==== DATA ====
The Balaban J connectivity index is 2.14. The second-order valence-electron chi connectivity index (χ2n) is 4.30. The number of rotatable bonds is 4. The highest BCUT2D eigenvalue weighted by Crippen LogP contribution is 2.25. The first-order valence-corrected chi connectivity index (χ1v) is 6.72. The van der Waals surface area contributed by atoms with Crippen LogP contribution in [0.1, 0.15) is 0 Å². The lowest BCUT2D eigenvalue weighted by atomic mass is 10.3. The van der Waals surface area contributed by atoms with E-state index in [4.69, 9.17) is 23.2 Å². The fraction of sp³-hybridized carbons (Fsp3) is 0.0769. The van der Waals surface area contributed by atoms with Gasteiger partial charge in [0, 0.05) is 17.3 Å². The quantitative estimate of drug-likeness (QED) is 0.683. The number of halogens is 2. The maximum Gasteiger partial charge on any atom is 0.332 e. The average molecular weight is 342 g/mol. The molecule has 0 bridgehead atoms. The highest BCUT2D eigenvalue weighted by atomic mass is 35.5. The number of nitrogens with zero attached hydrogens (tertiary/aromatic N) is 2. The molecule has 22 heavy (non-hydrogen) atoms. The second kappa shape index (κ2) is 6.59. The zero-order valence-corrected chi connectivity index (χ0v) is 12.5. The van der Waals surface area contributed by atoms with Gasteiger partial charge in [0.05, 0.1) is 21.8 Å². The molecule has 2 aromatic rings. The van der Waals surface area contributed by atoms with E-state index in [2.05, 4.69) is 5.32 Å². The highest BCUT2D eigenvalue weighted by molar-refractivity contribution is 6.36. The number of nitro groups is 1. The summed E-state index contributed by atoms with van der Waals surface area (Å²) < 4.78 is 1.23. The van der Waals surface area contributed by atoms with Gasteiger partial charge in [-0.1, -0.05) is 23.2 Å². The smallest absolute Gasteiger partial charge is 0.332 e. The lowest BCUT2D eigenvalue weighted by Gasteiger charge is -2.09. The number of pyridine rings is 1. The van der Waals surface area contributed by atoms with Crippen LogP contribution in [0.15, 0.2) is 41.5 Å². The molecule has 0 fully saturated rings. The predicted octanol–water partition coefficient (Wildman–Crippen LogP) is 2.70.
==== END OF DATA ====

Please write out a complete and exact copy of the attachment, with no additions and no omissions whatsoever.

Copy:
The Balaban J connectivity index is 2.14. The second-order valence-electron chi connectivity index (χ2n) is 4.30. The number of rotatable bonds is 4. The highest BCUT2D eigenvalue weighted by Crippen LogP contribution is 2.25. The first-order valence-corrected chi connectivity index (χ1v) is 6.72. The van der Waals surface area contributed by atoms with Crippen LogP contribution in [0.1, 0.15) is 0 Å². The lowest BCUT2D eigenvalue weighted by atomic mass is 10.3. The van der Waals surface area contributed by atoms with E-state index in [4.69, 9.17) is 23.2 Å². The fraction of sp³-hybridized carbons (Fsp3) is 0.0769. The van der Waals surface area contributed by atoms with Gasteiger partial charge in [0, 0.05) is 17.3 Å². The quantitative estimate of drug-likeness (QED) is 0.683. The number of halogens is 2. The maximum Gasteiger partial charge on any atom is 0.332 e. The average molecular weight is 342 g/mol. The molecule has 0 bridgehead atoms. The highest BCUT2D eigenvalue weighted by atomic mass is 35.5. The number of nitrogens with zero attached hydrogens (tertiary/aromatic N) is 2. The molecule has 22 heavy (non-hydrogen) atoms. The second kappa shape index (κ2) is 6.59. The zero-order valence-corrected chi connectivity index (χ0v) is 12.5. The van der Waals surface area contributed by atoms with Gasteiger partial charge in [0.05, 0.1) is 21.8 Å². The molecule has 2 aromatic rings. The van der Waals surface area contributed by atoms with E-state index in [2.05, 4.69) is 5.32 Å². The highest BCUT2D eigenvalue weighted by molar-refractivity contribution is 6.36. The number of nitro groups is 1. The summed E-state index contributed by atoms with van der Waals surface area (Å²) < 4.78 is 1.23. The van der Waals surface area contributed by atoms with Gasteiger partial charge in [-0.1, -0.05) is 23.2 Å². The smallest absolute Gasteiger partial charge is 0.332 e. The lowest BCUT2D eigenvalue weighted by Gasteiger charge is -2.09. The number of pyridine rings is 1. The van der Waals surface area contributed by atoms with Crippen LogP contribution in [0.15, 0.2) is 41.5 Å². The molecule has 0 fully saturated rings. The predicted octanol–water partition coefficient (Wildman–Crippen LogP) is 2.70.